Wallace: The ending felt entirely earned — but not by the forgiven, rather the forgiver. Whoever was being forgiven didn’t earn shit, and that’s important to remember. The forgiver forgives to clear her heart and be free of the toxicity of unreleased resentment. This is not a divorce notice. It’s a death threat. It is the God of the Old Testament telling you in no uncertain terms, “I can swing a bat and destroy your whole fucking planet. Don’t you ever forget it.” When I was a kid, there was a saying common to black fathers: “I brought you into this world, and I can take you out.” It was even the crowning applause line on the premier episode of The Cosby Show, the apogee of Black Dadism. But honestly, a dad saying that is some bullshit. Those are mom’s words. Those are woman’s words. Those are Beyoncé’s words. (As a man, I don’t even feel comfortable calling her Bey anymore. It’s disrespectful. I should maybe go with Ms. Knowles-Carter.) This is “I made you. I can destroy you. Get your shit right.” This is a black woman’s notice to the country she built with her blood and pain. This is Toni Morrison's Paradise in music form.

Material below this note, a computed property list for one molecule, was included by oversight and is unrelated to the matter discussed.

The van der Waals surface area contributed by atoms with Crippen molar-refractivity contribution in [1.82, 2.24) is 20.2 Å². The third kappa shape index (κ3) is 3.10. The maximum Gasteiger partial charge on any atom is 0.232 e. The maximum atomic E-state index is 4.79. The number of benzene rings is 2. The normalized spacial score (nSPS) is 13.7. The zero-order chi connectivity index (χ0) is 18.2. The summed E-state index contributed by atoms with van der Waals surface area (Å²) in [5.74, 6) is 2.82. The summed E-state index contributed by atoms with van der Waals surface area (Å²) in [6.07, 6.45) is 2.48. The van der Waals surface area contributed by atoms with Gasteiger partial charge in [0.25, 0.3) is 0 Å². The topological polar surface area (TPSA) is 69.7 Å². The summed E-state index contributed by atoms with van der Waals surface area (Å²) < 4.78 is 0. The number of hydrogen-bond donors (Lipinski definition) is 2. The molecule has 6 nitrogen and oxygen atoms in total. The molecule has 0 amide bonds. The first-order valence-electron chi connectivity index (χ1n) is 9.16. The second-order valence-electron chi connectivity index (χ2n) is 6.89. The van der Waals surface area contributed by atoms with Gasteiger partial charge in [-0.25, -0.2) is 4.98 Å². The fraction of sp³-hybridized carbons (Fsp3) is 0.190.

Smith: Viewing Lemonade as a work of literature, I agree, is appropriate. The pieces speak well on their own but take on a different meaning as a whole. Its very construction is a metaphor for the complications of black womanhood, with a purity of expression that we’re unused to seeing. It’s what happens when a black woman has the power to exercise that kind of authorship, to tell her story in such an unvarnished fashion. Given those circumstances, Beyoncé understands that she’s about to be misunderstood. But she can’t afford to care.